In an age where data is recognised as an extremely valuable currency, standard search engines have evolved. Originally just simple answers engines they’re now powerful marketing tools able to feed users personalised advertisements based on their online activities, or even just their search histories. Each time a search is conducted on a standard search engine, online data is generated and captured, but at what cost to the user’s privacy?
In a recent BBC news article titled ‘What can you use instead of Google and Facebook?’, freelance copywriter and consultant Edward Armstrong details why he’s decided to boycott internet giants such as Facebook and Google in favour of less intrusive providers, as he states “we agree to give these companies ownership of our lives and they are cashing in”. Whenever we access any of the FAMGA (Facebook, Apple, Microsoft, Google, and Amazon) cohort’s platforms, we do so at significant cost to our personal privacy and data — the ultimate power in this digital age. As you navigate your way across the web, a detailed catalogue of your interests, hopes, fears, friends, location, and more is mapped out and used to inform what you and others in your network will be targeted with. As Alastair Mactaggart, founder of Californians for Consumer Privacy and online privacy advocate voices, “the essential truth is that these companies know us better than we know ourselves”- imagine the wealth of information that can be inferred and mapped about you from knowing your online search activity. This systematic mapping of data doesn’t put users in control of the results that they see as it isn’t generating solely on the most relevant content, but is in fact influenced by the companies vying for the prestigious top spot on the first page of search results.
Standard search engines hold enormous prospects. Google, for example, owns 72% of the entire world’s market share for search engines, generating a substantial revenue of $15,654,224 an hour, that’s $4,348 every second (source: https://www.signs.com/blog/famga/). Of course, this is a sizable amount considering the most common association with the company is their free search engine. Therefore how is this revenue generated? 85% ($116.32bn) of it is from advertising, which deploys users data to often deliver personalised results to a search query. As the phrase coined by Andrew Lewis states; “If you’re not paying for something- you’re not the customer, you’re the product being sold”, as users transact these free online services for the cost of their personal information. Such information can readily be exploited. The very public case of Facebook’s notorious sharing of personal data with political consultancy Cambridge Analytica, for which they are facing a fine of $5bn, being just one example.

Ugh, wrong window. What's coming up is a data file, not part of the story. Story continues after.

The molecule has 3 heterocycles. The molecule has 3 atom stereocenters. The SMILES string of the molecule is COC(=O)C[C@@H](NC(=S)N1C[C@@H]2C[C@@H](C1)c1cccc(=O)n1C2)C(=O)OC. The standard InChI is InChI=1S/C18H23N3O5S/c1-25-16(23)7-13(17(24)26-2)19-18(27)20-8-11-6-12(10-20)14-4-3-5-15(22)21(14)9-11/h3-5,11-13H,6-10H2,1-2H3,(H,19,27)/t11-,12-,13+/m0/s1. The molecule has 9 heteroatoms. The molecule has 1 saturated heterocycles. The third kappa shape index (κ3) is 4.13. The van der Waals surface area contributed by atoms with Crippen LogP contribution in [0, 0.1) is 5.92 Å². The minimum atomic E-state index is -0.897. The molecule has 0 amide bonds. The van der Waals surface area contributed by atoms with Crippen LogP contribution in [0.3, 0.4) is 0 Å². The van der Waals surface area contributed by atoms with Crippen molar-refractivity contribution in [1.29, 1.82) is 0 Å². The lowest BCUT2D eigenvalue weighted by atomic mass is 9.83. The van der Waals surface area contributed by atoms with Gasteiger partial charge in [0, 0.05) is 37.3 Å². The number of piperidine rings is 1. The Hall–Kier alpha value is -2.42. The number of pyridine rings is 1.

Amid rising privacy concerns, a new wave of privacy-aware alternatives to established platforms are growing in popularity. Amongst these are DuckDuckGo, a search engine that doesn’t share or store personal information, automatic encryption of end-to-end email by ProtonMail and AMPLYFI’s own DeepResearch, a Deep Web search engine that guarantees privacy and maintains users’ anonymity online. DeepResearch doesn’t track users queries and has no advertisements, ranking results on relevancy rather than interference from Search Engine Optimisations based on search history.
Technology has a remarkable ability to connect the world, allowing us to discover new information with a few clicks, not to mention overcome language barriers and enable users to search widely and present results in multiple languages. However, with this great power comes great responsibility, from both the users and the providers of the tools, to be aware of what personal information is being shared, and how wide.